A copy of Te Toi Huarewa is available on our website www.wboppho.org.nz/about-us
March, which has a GP clinic once a month, to
Only about 20% of health inequities are attributed to health; the other 80% come from other social factors.
May 2020 | Te Rerenga | 3
Introducing Gena Holmes 2020 is International Year of the Nurse, marking the 200th anniversary of the birth of Florence Nightingale. In this issue of Te Rerenga we feature nurse Gena Holmes who is returning to the workforce with the assistance of the WBOP PHO. Nurse Gena Holmes is no stranger to the
of Nursing and Workforce Development,
cut and thrust of intensive and emergency
healthcare. She has worked in hospital
Prior to COVID-19, Gena was
Nurse Gena Holmes
intensive care units in Australia and the UK
volunteering four days a week with the
and spent three years in the emergency
nursing team at Health and Wellness
department at Tauranga Hospital.
Services, including working alongside other
families there and I’m really looking forward
school nurses, doing home wound care visits,
to it. I’ve really missed nursing and I love it.
mum to her three children, Gena is ready to
and working in the First Avenue walk-in clinic.
It’s so nice to be back.”
step back into her chosen career, albeit in a
“This gave me the necessary evidence
But after eight years of being a full-time
less hectic, part-time role. “I never thought I would go back into nursing, but through my school connections the deputy principal at Bethlehem College
to meet the Nursing Council requirements and, during the middle of lockdown, I got my nursing registration.” Gena has been working at the drive-
approached me about a school nurse role.
through flu vaccination clinics and the
There was just one huge complication which
Tauranga CBAC during COVID-19 and when
was that I didn’t have my current nursing
there is a return to ‘business as usual’ she
will interview with the principal and board of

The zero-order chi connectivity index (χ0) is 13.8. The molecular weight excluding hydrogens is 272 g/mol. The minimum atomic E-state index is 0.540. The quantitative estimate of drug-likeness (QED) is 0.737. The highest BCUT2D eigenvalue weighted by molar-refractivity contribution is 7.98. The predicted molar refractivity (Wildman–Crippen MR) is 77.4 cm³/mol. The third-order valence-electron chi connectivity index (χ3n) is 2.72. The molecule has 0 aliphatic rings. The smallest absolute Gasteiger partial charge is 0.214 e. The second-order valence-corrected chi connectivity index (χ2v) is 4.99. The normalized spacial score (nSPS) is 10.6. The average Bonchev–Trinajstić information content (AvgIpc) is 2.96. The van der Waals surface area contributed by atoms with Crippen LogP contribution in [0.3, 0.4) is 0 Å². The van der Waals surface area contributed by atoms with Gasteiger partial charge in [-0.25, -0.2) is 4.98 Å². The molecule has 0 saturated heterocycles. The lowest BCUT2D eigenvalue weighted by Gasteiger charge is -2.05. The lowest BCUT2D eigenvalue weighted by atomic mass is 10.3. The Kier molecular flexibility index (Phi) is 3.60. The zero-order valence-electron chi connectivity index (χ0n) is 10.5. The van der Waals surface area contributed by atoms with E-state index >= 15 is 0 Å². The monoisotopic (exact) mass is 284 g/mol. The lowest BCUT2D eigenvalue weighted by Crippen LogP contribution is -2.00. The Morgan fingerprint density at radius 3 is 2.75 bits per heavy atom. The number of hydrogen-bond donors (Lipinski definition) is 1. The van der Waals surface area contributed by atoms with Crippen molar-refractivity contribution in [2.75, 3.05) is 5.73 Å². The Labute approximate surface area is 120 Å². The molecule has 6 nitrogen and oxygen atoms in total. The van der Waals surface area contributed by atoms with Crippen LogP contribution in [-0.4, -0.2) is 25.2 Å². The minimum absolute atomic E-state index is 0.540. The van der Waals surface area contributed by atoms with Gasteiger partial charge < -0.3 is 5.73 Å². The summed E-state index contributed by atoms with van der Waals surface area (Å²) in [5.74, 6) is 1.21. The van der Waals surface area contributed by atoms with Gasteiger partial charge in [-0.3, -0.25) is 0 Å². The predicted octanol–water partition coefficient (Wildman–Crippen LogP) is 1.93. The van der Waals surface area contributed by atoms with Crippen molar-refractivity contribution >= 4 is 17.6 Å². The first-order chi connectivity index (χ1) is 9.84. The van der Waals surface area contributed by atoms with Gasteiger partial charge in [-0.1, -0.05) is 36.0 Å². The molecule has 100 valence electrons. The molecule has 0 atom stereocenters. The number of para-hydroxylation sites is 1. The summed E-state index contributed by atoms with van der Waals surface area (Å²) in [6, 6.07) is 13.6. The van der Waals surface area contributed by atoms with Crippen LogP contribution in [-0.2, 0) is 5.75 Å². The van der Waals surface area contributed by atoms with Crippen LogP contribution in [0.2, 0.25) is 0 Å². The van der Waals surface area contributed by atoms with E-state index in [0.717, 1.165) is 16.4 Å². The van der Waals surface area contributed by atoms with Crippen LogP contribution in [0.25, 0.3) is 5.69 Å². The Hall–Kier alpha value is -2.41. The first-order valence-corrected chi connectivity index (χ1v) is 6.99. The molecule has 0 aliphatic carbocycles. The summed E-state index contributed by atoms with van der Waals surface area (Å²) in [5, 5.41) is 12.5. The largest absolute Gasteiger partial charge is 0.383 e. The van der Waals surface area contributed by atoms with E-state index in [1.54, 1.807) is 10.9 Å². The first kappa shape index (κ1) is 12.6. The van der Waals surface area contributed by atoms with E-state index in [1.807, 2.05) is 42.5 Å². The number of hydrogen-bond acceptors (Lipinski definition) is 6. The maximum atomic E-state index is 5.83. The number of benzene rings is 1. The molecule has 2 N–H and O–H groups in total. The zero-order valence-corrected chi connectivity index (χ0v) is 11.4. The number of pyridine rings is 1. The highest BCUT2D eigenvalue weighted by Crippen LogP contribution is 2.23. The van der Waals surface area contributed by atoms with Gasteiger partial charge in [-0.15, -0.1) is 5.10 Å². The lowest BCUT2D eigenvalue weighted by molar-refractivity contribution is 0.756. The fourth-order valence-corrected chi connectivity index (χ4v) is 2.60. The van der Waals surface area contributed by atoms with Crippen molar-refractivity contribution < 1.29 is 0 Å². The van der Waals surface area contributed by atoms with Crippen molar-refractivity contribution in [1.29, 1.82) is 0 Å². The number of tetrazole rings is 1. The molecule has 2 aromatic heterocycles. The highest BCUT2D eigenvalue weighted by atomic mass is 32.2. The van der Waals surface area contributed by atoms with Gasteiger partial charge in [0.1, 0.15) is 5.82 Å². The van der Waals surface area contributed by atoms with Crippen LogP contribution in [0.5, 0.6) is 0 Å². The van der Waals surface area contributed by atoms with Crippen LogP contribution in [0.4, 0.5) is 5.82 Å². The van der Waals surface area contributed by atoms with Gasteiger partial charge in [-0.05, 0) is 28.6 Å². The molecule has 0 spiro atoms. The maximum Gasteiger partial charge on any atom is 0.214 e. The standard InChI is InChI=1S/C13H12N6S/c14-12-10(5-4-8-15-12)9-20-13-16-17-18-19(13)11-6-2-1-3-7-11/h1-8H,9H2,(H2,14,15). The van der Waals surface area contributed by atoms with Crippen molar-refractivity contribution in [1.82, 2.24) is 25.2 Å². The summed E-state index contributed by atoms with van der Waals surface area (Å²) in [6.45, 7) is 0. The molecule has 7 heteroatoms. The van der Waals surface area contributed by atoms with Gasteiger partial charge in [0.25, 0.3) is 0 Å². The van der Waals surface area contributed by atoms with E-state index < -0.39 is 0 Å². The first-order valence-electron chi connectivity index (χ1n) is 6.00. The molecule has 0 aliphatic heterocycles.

WBOP PHO employs the school nurses working at Western Bay secondary schools so Gena came on board via a return to nursing programme designed for her by Director
trustees at Bethlehem College for the role of school nurse there. “The hope is to set up and run a clinic there two days a week. I know a lot of
Key leadership appointments at PHO Three key leadership appointments were made at WBOP PHO during March. Philippa Jones, Director of Nursing and
various roles, and as Community Services
Manager at Midlands Health Network
Philippa has successfully led our Health and
(Pinnacle) for four years.
Wellness Services and been instrumental in
Debi wants to look at ways to improve
COVID-19 care parcels Ngā Kākano Foundation, in collaboration with Te Arawa Whānau Ora Collective, The Daily Cafe, Empowerment NZ, Colab, Kiwicoast Lions and Seeka, distributed around 200 care parcels to vulnerable whānau each week of the COVID-19 lockdown. The packages included hygiene supplies, food and activity packs for children and adults containing educational booklets and puzzles, as well as COVID-19 health information. The health and community service provider’s response sat alongside an integrated Whānau Ora emergency
the strategic development of the services and
access and make the health system easier to
response plan which involved phoning
development of individual staff.
navigate for our communities.
clients/whānau with health needs to support them to stay well.
Her work has resulted in a narrowing of Māori health inequities and she is looking
Gareth Hudson, General Manager Corporate
forward to working with our PHO partners
remained open – with virtual or telephone
to further develop capability and expand
Gareth joined our staff in 2017 from the BOP
consultations – and staff were involved in
capacity of services to reduce inequities.
DHB after many years of financial accounting,
the pop-up mobile CBACs in Te Puke.
management accounting and decision
The foundation’s medical centre also
Other initiatives have included lawn
Debi Whitham, General Manager
support roles, including Performance Analyst
mowing and donations of slippers to the
Community Services – West
and Finance and Performance Manager.
elderly, and twice weekly online fitness
Debi joins WBOP PHO from the Hauraki
He has led the PHO’s Admission Risk
PHO where she was Community Services
Stratification project and been a member of
the Information Services Development team
Her background is in nursing, having worked at Waikato Hospital for 26 years in
4 | Te Rerenga | May 2020
that rolled out the Thalamus reporting suite.